UC academic awarded Australian-first degree

Posted 31 May 2017

Story by University of Canberra

30 May 2017: An Assistant Professor (Clinical) in Nursing at the University of Canberra is the first in Australia to obtain a Professional Doctorate in Nurse Practitioner.

Dr Jane Frost received her degree at the University’s recent graduation ceremonies at Parliament House.

The course is the first of its kind in Australia and is designed to help nurse practitioners enter leadership positions in health care.

“The course is a fantastic opportunity for nurse practitioners who seek to transform the clinical environment with innovative practice to support the health and wellbeing of the community,” Dr Frost said.

UC

Dr Jane Frist, an Assistant Professor (Clinical) in Nursing at the University of Canberra, is the first in Australia to graduate with a Professional Doctorate in Nurse Practitioner.

Data released late last year by the Nursing and Midwifery Board of Australia showed there were just 1,477 nurse practitioners in Australia.

They have a higher level of training than registered nurses and can work autonomously and collaboratively to diagnose and treat patients with a variety of acute or chronic conditions.

The Professional Doctorate in Nurse Practitioner differs from a PhD in its focus. Candidates must be qualified nurse practitioners and be researching topics related to improving clinical practice.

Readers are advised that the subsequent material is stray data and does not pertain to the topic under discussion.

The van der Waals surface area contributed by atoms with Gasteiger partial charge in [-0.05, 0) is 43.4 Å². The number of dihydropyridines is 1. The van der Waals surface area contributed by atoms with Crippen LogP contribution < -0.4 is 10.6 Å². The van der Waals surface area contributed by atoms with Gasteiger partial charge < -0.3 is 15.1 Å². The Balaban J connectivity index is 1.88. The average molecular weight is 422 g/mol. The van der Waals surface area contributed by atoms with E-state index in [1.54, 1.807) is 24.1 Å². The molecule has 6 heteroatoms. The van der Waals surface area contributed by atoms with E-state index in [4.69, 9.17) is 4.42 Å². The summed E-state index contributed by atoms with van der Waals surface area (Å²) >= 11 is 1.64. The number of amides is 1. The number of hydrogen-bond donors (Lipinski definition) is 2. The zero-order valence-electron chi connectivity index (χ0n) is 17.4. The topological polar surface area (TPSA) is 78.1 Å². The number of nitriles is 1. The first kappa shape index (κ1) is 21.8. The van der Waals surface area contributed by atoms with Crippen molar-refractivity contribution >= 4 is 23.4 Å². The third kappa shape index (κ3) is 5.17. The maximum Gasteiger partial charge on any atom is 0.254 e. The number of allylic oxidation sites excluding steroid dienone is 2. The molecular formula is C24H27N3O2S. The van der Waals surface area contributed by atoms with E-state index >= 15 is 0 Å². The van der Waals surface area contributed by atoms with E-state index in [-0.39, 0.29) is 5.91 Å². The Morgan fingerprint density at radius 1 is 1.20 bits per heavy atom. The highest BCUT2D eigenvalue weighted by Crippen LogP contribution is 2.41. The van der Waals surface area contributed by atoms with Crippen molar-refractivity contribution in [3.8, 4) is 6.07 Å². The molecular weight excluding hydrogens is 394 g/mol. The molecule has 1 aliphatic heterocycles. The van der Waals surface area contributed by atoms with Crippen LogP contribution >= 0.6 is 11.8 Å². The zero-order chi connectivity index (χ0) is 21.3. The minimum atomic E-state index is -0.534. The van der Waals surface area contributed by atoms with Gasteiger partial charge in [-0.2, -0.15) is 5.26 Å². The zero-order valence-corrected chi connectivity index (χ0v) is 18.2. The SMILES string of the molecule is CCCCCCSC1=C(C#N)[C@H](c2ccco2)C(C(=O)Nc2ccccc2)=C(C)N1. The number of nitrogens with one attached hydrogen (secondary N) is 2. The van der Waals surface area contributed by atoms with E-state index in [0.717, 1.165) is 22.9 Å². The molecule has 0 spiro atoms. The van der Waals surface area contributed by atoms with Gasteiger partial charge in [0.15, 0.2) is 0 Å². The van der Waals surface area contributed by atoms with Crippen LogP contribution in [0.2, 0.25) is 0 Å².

Dr Frost’s thesis explored the concept of patient enablement in nurse practitioner consultations from the perspectives of patients and nurse practitioners in the primary health care setting in Australia.

From this research, she developed a theoretical framework of enablement to articulate how nurse practitioners work with patients.

“Enablement is about helping patients cope, manage and understand their illness,” she said.

“In primary health care, nurse practitioners might only see patients for half an hour, and then they are expected to go home and effectively manage their condition. So, to actually equip people with the skills to do that is really important.”

Acting Dean of the Faculty of Health Professor Dominic Upton said the University was pleased to offer the innovative course.

“Nurse practitioners play a valuable role in the community by providing high-quality and accessible health care,” Professor Upton said.

“This course gives nurse practitioners the opportunity to expand their skills and contribute their knowledge to the wider health field.

“The University is proud to produce quality graduates and leading health research. Dr Frost is testament to this and I congratulate her on her success.”

Dr Frost loves teaching and is passionate about using simulation to make nursing education relevant and enjoyable. She said she will be taking her learnings back to the classroom and believes her findings are one example of the difference that expert nurses can make.

Dr Frost’s findings have been published in The Journal for Nurse Practitioners.

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